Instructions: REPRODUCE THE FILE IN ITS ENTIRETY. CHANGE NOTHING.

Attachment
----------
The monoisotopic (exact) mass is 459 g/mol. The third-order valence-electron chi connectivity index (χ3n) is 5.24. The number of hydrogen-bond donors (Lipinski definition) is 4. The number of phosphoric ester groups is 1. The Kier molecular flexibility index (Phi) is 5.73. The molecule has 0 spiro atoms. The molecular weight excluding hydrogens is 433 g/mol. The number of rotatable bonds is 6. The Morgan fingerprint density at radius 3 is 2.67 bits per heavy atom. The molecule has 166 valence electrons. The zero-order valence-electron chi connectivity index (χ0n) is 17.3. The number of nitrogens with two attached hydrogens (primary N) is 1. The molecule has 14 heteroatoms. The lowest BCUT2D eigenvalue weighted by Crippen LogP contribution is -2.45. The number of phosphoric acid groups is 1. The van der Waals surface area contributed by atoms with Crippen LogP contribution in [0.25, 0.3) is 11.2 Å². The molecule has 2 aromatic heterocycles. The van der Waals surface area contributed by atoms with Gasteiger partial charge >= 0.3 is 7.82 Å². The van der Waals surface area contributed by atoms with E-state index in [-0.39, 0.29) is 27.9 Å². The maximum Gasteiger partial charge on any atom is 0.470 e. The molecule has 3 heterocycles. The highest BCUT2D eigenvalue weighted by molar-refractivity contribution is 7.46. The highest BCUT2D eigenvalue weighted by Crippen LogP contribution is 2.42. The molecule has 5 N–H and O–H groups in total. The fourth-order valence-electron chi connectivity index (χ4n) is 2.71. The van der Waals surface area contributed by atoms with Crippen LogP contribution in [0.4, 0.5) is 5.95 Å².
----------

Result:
The monoisotopic (exact) mass is 459 g/mol. The third-order valence-electron chi connectivity index (χ3n) is 5.24. The number of hydrogen-bond donors (Lipinski definition) is 4. The number of phosphoric ester groups is 1. The Kier molecular flexibility index (Phi) is 5.73. The molecule has 0 spiro atoms. The molecular weight excluding hydrogens is 433 g/mol. The number of rotatable bonds is 6. The Morgan fingerprint density at radius 3 is 2.67 bits per heavy atom. The molecule has 166 valence electrons. The zero-order valence-electron chi connectivity index (χ0n) is 17.3. The number of nitrogens with two attached hydrogens (primary N) is 1. The molecule has 14 heteroatoms. The lowest BCUT2D eigenvalue weighted by Crippen LogP contribution is -2.45. The number of phosphoric acid groups is 1. The van der Waals surface area contributed by atoms with Crippen LogP contribution in [0.25, 0.3) is 11.2 Å². The molecule has 2 aromatic heterocycles. The van der Waals surface area contributed by atoms with Gasteiger partial charge >= 0.3 is 7.82 Å². The van der Waals surface area contributed by atoms with E-state index in [-0.39, 0.29) is 27.9 Å². The maximum Gasteiger partial charge on any atom is 0.470 e. The molecule has 3 heterocycles. The highest BCUT2D eigenvalue weighted by molar-refractivity contribution is 7.46. The highest BCUT2D eigenvalue weighted by Crippen LogP contribution is 2.42. The molecule has 5 N–H and O–H groups in total. The fourth-order valence-electron chi connectivity index (χ4n) is 2.71. The van der Waals surface area contributed by atoms with Crippen LogP contribution in [0.4, 0.5) is 5.95 Å².